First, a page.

Customer: “That’s not what I said.”
Me: “You said that the shop worker said the magazines never come in, so either you bought it knowingly, or you found out afterwards and didn’t return it there. I can’t give you one here, because it will affect our store’s numbers.”
Customer: “Then I want to talk to headquarters.”
Me: “Sir, this is a convenience store. They will tell you the exact same thing I did. You’re welcome to. I’m sure the number is online somewhere.”
Customer: “I don’t use the Internet. Get me the number now.”
Me: “I don’t have the number, sir. I’m a sales assistant. I have no need to call headquarters.”
Customer: “Then use your God-d*** phone.”
Me: “Use of phones is prohibited during work hours.”
Me: “Anything else I can help you with?”
Customer: “I will have you fired.”
Me: “Good luck! It’s my last day.”
Customer: *leaves fuming still*
Me: “Merry Christmas!”
One of the goals of this first arc has been to establish Knife as Batwoman's new archenemy, and so far that has been done incredibly well. The two women have been compared and contrasted in a variety of ways: through their personalities and actions, their character design, and, as shown in the opening pages of issue #2 and issue #3, though color schemes and panelling. It may help to refresh yourself on those pages from issue #2.
( Read more... )
Bonehead is finally returned.
Hal wants to hunt dragons, Ysalwen is dubious.
War enters and finds some who know her well. I can't wait to see what happens next with her.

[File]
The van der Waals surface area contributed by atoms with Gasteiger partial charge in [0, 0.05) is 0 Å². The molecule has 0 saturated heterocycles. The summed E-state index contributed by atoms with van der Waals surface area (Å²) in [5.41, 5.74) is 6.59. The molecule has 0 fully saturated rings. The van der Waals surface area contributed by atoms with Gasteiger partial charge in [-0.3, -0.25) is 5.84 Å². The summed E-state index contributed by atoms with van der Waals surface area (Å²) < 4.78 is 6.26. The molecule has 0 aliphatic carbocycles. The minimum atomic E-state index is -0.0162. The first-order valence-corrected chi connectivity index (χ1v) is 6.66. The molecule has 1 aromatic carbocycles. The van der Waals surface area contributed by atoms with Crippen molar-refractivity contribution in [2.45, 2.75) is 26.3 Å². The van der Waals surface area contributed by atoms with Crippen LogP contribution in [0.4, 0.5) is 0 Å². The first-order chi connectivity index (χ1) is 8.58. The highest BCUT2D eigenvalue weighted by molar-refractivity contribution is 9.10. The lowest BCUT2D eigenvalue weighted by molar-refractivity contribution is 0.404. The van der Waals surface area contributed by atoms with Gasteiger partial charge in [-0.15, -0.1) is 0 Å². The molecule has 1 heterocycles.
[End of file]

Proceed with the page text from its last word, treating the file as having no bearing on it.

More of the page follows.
Now what are you reading and what have you finished writing?
lady_ganesh hooked me up with some really good stuff: Maggie Stiefvater's YA series The Raven Cycle. This consists of
- The Raven Boys (finished!)
- The Dream Thieves (finished!)
- Blue Lily, Lily Blue (finished!)
- The Raven King (still reading, unlikely to finish tonight)
Also, apparently some extra-story authorial snippets exist (I only just discovered this while checking the titles of the main series).*
In the little town of Henrietta is a posh boarding school called Aglionby. The mascot of the school is a raven. Eccentric local girl Blue, the scion of a houseful of psychic women (including her mother, Maura), thinks Aglionby boys are nothing but trouble. Local wounded-at-the-core boy Adam is attending the school on scholarship; he has managed to become best buds with the charming and earnest Gansey (that's his last name), whose circle also includes the tough-but-brittle bad boy Ronan. And then there's Noah, who shows up somehow at the off-campus digs that Gansey and Ronan share in an old factory.
Gensey is obsessed with the local ley line, which he thinks will lead him to the tomb of the Welsh hero Owen Glendower. The others are drawn into his search—including Blue, who starts out as somewhat of a mascot but becomes something much more. There are dreams, magic, terror, and lots of fast cars.